This large, all gray to grayish-brown bird (from 17 to 24 inches) inhabits river woodlands. The wingspan
is approximately 44 inches. It is common in southern swamps, less common but widespread in northern woods. Found mostly in the Eastern half of the United States, this owl's range extends across southern Canada and into
the Pacific Northwest where there is some concern that it will compete with the endangered Spotted Owl. Its diet consists
of mice, frogs, squirrels, rabbits and similar small prey. It has been known to include its smaller cousin, the screech owl,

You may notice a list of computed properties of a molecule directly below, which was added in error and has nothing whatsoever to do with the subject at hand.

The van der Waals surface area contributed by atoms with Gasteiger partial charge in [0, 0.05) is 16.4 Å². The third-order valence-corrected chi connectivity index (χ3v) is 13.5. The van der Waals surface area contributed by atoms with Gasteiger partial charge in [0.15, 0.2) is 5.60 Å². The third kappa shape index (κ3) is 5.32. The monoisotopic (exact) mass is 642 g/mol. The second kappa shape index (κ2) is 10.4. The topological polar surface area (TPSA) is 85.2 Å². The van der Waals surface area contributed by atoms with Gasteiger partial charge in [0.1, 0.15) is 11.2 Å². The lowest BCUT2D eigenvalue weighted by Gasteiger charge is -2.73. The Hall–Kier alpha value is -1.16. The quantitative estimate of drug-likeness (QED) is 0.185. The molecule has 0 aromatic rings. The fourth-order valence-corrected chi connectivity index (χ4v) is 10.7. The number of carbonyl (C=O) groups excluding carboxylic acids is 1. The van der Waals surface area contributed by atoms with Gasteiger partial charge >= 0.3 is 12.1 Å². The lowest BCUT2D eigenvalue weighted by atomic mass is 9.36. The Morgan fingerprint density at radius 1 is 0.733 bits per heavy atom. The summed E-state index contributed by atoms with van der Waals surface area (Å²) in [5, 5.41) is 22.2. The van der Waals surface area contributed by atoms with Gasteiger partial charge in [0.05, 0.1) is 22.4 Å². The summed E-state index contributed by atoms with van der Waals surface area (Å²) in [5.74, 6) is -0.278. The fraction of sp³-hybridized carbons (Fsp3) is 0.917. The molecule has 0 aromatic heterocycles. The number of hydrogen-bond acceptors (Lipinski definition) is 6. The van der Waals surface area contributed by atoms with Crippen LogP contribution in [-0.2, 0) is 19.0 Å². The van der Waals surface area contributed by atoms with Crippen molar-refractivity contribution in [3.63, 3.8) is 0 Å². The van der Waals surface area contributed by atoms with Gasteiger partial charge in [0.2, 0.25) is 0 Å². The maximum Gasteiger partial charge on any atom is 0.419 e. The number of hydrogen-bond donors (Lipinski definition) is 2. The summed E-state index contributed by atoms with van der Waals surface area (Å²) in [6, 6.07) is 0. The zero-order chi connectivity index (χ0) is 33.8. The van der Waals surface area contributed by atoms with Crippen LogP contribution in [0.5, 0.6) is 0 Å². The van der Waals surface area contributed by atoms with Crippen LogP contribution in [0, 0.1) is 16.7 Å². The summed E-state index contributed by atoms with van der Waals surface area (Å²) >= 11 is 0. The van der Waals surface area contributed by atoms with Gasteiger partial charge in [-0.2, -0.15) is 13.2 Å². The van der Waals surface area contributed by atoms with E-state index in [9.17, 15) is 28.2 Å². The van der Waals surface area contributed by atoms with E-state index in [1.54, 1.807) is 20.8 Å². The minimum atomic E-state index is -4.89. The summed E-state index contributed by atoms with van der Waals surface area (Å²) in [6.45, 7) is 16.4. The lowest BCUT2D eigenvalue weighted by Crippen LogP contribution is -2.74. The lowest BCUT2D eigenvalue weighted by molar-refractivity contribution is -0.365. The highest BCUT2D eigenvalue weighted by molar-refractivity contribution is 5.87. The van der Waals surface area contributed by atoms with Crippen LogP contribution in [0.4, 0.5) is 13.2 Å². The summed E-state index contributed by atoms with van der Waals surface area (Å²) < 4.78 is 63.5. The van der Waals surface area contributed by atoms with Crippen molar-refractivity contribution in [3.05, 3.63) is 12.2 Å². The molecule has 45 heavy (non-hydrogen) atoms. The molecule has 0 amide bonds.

in its diet.
Nesting preference is the cavity of a tree or the abandoned nest of a hawk or crow. There it will produce
from two to three white eggs.
The pattern of this owl is barred crosswise on the chest and streaked lengthwise on the belly, with a white spotted back.The
eyes are large and brown. It has a yellow beak and no head tufts. Its call is distinctive, a series of eight loud hoots delivered
in a series of four: hoohoo, hoohoo, hoohoo, hoohoooaw. Some claim the call sounds like, "Who cooks for you; who cooks for
you all." Though nocturnal, the Barred Owl frequently calls during the day.